Over the years, the faculty of HMS has been linked to a number of major medical breakthroughs. Some of them include the first use of anesthesia to control pain in surgery, the implementation of insulin in diabetes treatment in the United States and the introduction of vaccinations for small pox.
Other medical developments that the HMS faculty have assisted in include the first chemotherapy treatment for leukemia in children. It is also associated with the first successful human kidney transplant and heart valve surgery. They also carried out a reattachment of a human limb that had become severed before anyone else.
Throughout its history, HMS has had many homes. After its initial lectures in Harvard Hall, the faculty moved to the historic Holden Chapel. This structure was built in 1744 and is the third oldest building on the Harvard Campus. It’s also among the oldest college buildings in the U.S. Holden Chapel was used by HMS until 1825, when the faculty relocated once more.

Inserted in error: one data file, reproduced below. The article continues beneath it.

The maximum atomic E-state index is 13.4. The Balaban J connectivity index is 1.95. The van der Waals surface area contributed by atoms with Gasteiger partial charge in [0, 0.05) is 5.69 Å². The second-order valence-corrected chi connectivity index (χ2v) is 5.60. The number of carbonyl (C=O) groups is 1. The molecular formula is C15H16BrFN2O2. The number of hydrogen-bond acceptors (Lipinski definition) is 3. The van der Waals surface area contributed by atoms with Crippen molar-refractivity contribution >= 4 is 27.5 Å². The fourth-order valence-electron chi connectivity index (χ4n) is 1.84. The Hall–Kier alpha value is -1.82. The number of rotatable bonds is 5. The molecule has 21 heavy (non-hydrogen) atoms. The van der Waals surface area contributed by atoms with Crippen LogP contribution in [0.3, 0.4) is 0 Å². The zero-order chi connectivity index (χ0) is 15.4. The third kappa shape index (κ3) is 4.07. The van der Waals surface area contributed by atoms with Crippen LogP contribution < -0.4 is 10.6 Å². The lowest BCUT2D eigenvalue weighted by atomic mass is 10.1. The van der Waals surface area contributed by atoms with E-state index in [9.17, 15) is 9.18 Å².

In the 20th century the Harvard Glee Club decided to establish offices in the building. After that, the Harvard-Radcliffe Collegium Musicum and the Radcliffe Choral Society moved in. They became known as the Holden Choirs, and they still use the space for rehearsals to this day.
Adding to Holden Chapel’s reputation, in the 1930s it was honored by the Historical American Buildings Survey Commission. Alongside Hollis Hall – a student dormitory on the Harvard campus – the building was cited as one of Massachusetts’ finest examples of Colonial architecture.
However, by 1999 Holden Chapel was in need of some modernizing. So remodeling work got underway on the historic building to create a classroom and modify the aforementioned rehearsal space for the Holden Choirs. But little did construction workers know what their renovation efforts would ultimately uncover.